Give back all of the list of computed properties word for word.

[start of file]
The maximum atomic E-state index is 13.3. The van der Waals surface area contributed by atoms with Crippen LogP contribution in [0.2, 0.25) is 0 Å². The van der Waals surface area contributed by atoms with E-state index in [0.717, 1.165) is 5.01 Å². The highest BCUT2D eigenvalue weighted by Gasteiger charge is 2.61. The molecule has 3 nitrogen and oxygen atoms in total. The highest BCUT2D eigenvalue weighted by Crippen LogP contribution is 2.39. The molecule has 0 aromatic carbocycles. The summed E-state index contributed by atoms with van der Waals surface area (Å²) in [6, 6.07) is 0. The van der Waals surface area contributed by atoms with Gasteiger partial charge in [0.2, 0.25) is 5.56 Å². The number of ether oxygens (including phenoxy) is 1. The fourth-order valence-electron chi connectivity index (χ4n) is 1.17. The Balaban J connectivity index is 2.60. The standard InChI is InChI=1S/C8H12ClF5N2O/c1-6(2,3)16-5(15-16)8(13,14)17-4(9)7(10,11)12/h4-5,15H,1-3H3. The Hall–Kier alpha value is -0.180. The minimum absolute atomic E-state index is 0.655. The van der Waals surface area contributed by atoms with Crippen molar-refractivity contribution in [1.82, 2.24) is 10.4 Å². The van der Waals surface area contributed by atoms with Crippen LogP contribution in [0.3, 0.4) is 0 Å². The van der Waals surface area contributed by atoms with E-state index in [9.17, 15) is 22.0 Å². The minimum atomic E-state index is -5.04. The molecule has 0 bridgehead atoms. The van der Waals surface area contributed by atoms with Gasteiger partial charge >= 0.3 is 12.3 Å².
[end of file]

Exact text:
The maximum atomic E-state index is 13.3. The van der Waals surface area contributed by atoms with Crippen LogP contribution in [0.2, 0.25) is 0 Å². The van der Waals surface area contributed by atoms with E-state index in [0.717, 1.165) is 5.01 Å². The highest BCUT2D eigenvalue weighted by Gasteiger charge is 2.61. The molecule has 3 nitrogen and oxygen atoms in total. The highest BCUT2D eigenvalue weighted by Crippen LogP contribution is 2.39. The molecule has 0 aromatic carbocycles. The summed E-state index contributed by atoms with van der Waals surface area (Å²) in [6, 6.07) is 0. The van der Waals surface area contributed by atoms with Gasteiger partial charge in [0.2, 0.25) is 5.56 Å². The number of ether oxygens (including phenoxy) is 1. The fourth-order valence-electron chi connectivity index (χ4n) is 1.17. The Balaban J connectivity index is 2.60. The standard InChI is InChI=1S/C8H12ClF5N2O/c1-6(2,3)16-5(15-16)8(13,14)17-4(9)7(10,11)12/h4-5,15H,1-3H3. The Hall–Kier alpha value is -0.180. The minimum absolute atomic E-state index is 0.655. The van der Waals surface area contributed by atoms with Crippen molar-refractivity contribution in [1.82, 2.24) is 10.4 Å². The van der Waals surface area contributed by atoms with Crippen LogP contribution in [0.3, 0.4) is 0 Å². The van der Waals surface area contributed by atoms with E-state index in [9.17, 15) is 22.0 Å². The minimum atomic E-state index is -5.04. The molecule has 0 bridgehead atoms. The van der Waals surface area contributed by atoms with Gasteiger partial charge >= 0.3 is 12.3 Å².